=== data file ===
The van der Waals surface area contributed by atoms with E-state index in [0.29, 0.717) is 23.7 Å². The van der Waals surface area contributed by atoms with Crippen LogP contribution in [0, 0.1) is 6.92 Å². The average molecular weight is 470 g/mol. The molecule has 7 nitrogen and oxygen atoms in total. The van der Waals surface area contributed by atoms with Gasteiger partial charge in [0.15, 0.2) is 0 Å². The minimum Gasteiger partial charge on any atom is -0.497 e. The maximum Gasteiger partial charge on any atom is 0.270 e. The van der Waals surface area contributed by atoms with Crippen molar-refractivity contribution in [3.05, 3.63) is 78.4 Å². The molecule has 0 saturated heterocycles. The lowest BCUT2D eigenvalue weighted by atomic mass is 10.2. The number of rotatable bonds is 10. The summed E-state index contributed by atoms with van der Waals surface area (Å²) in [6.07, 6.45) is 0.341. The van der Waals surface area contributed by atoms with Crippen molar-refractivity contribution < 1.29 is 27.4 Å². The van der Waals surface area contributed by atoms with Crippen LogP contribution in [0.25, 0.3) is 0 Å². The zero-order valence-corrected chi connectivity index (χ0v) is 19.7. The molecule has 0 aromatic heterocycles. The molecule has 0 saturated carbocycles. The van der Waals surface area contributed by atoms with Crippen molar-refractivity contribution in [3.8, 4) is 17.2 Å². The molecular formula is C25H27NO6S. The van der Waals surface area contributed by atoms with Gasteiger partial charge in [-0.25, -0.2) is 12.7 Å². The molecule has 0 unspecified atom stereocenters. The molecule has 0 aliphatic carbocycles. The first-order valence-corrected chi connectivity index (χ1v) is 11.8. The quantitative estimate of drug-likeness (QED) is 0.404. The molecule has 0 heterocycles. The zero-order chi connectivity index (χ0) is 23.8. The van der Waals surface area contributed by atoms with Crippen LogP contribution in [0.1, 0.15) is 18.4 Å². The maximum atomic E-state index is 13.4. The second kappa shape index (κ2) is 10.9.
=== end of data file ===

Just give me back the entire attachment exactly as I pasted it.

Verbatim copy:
The van der Waals surface area contributed by atoms with E-state index in [0.29, 0.717) is 23.7 Å². The van der Waals surface area contributed by atoms with Crippen LogP contribution in [0, 0.1) is 6.92 Å². The average molecular weight is 470 g/mol. The molecule has 7 nitrogen and oxygen atoms in total. The van der Waals surface area contributed by atoms with Gasteiger partial charge in [0.15, 0.2) is 0 Å². The minimum Gasteiger partial charge on any atom is -0.497 e. The maximum Gasteiger partial charge on any atom is 0.270 e. The van der Waals surface area contributed by atoms with Crippen molar-refractivity contribution in [3.05, 3.63) is 78.4 Å². The molecule has 0 saturated heterocycles. The lowest BCUT2D eigenvalue weighted by atomic mass is 10.2. The number of rotatable bonds is 10. The summed E-state index contributed by atoms with van der Waals surface area (Å²) in [6.07, 6.45) is 0.341. The van der Waals surface area contributed by atoms with Crippen molar-refractivity contribution < 1.29 is 27.4 Å². The van der Waals surface area contributed by atoms with Crippen LogP contribution in [0.25, 0.3) is 0 Å². The zero-order valence-corrected chi connectivity index (χ0v) is 19.7. The molecule has 0 aromatic heterocycles. The molecule has 0 saturated carbocycles. The van der Waals surface area contributed by atoms with Crippen molar-refractivity contribution in [3.8, 4) is 17.2 Å². The molecular formula is C25H27NO6S. The van der Waals surface area contributed by atoms with Gasteiger partial charge in [-0.25, -0.2) is 12.7 Å². The molecule has 0 unspecified atom stereocenters. The molecule has 0 aliphatic carbocycles. The first-order valence-corrected chi connectivity index (χ1v) is 11.8. The quantitative estimate of drug-likeness (QED) is 0.404. The molecule has 0 heterocycles. The zero-order chi connectivity index (χ0) is 23.8. The van der Waals surface area contributed by atoms with Crippen LogP contribution in [0.1, 0.15) is 18.4 Å². The maximum atomic E-state index is 13.4. The second kappa shape index (κ2) is 10.9.